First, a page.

The developer of a new NHL-caliber arena in the Toronto suburb of Markham continues to insist that the project doesn’t require an NHL tenant to be profitable.
Former Bauer chairman Graeme Roustan also maintains that recently announced partnerships with companies belonging to NHL owners Ed Snider (Flyers) and Jeremy Jacobs (Bruins) are merely a function of the relationships he’s made in the hockey world.
“If I was a concert promoter, all of my relationships most likely would be in the concert and event promotion business,” Roustan told the National Post. “I happen to have spent the last five or 10 years in the hockey world, so most of the people that I know are from that industry.”
Of course, if Roustan does indeed covet an NHL franchise for his new arena, he’s not about to crow about it in public. That’s not how the league likes to do business. Jim Balsillie can tell you that.
Besides, Roustan isn’t saying he doesn’t want an NHL tenant. He’s only saying he doesn’t need one.
Related: The guy who’s building the arena in Southern Ontario has “no expectations” of getting an NHL team
The Avalanche will be throwing a bunch of different looks at us this season.
Having already released specialized “Mile High” jerseys for February’s Stadium Series game, the Avs unveiled new third sweaters on Friday — less than 24 hours after a bitter 5-4 home loss to Minnesota in their season opener.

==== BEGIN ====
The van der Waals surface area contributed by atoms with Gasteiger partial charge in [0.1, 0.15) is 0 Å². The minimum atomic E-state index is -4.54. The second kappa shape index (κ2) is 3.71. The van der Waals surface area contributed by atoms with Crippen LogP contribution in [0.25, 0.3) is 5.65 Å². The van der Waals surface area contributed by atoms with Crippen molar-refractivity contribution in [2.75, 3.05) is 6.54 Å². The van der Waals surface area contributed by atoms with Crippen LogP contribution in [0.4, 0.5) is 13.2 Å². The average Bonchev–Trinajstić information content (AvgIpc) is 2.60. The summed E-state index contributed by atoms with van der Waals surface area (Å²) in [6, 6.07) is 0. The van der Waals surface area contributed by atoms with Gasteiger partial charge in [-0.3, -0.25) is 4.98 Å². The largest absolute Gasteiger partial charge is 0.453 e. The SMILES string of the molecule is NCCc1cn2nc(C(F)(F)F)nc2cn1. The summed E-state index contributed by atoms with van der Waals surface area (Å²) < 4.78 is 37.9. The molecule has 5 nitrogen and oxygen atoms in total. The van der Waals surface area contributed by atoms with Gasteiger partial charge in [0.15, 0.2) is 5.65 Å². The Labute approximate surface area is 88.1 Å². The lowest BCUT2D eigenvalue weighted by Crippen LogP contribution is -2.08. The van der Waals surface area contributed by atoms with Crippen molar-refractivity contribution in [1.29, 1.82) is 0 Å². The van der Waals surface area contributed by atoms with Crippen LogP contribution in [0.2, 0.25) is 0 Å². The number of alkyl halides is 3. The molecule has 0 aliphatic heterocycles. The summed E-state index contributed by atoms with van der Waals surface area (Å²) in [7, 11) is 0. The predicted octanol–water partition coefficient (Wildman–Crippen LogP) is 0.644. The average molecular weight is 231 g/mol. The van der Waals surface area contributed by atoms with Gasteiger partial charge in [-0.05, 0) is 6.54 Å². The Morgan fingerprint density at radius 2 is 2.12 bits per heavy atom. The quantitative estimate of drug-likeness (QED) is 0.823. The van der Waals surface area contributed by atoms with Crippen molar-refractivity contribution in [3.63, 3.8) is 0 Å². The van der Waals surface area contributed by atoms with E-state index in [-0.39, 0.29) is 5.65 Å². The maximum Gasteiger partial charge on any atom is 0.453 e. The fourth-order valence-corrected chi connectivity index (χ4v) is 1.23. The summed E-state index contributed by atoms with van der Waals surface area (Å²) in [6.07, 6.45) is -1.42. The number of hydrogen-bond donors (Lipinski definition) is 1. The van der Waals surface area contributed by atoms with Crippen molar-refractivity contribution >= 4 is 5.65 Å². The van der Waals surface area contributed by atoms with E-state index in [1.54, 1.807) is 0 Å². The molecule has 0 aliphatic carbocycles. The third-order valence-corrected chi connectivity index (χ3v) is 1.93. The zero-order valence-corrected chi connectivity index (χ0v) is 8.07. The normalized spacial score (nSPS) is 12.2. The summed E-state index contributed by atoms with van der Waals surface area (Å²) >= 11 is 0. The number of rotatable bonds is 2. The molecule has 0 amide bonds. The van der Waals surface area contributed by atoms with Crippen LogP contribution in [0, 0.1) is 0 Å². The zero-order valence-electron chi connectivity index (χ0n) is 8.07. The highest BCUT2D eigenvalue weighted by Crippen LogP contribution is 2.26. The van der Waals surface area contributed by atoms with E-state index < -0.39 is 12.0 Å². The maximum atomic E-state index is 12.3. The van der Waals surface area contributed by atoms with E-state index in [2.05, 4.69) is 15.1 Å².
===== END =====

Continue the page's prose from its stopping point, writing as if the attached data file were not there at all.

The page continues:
(Guess Colorado wanted to send out some good vibes after blowing a 4-1 third-period lead.)
While undoubtedly exciting for the organization, the release of these new thirds isn’t taking anybody by surprise. Last month, several websites published leaked images of Colorado’s and Anaheim’s third jerseys, so the design has been in the public eye for several weeks.
The Avs will debut these new thirds on Oct. 24, in a Saturday night tilt against Columbus.
Related: Roy explains why he didn’t call time out
Hey, remember in June when the NHLPA voted to keep the five-percent growth factor in spite of increasing worries about escrow?
Well, here’s why that decision was a significant one, via TSN’s Frank Seravalli:
With early revenue projections in place, the NHL and NHLPA set the escrow withholding rate for players at 16 per cent for the first quarter of the season on Thursday.
That means every player will have 16 per cent of earnings deducted from their paycheque and put aside until after all of this season’s hockey-related revenue is counted to ensure a perfect 50-50 revenue split with owners.
Now, this doesn’t mean that the players will definitely lose 16 percent of their salaries. Typically, they receive refunds when all the accounting is done.
Still, 16 percent is a good-sized chunk to withhold. They won’t be thrilled about it.
Related: To understand escrow, consider Duncan Keith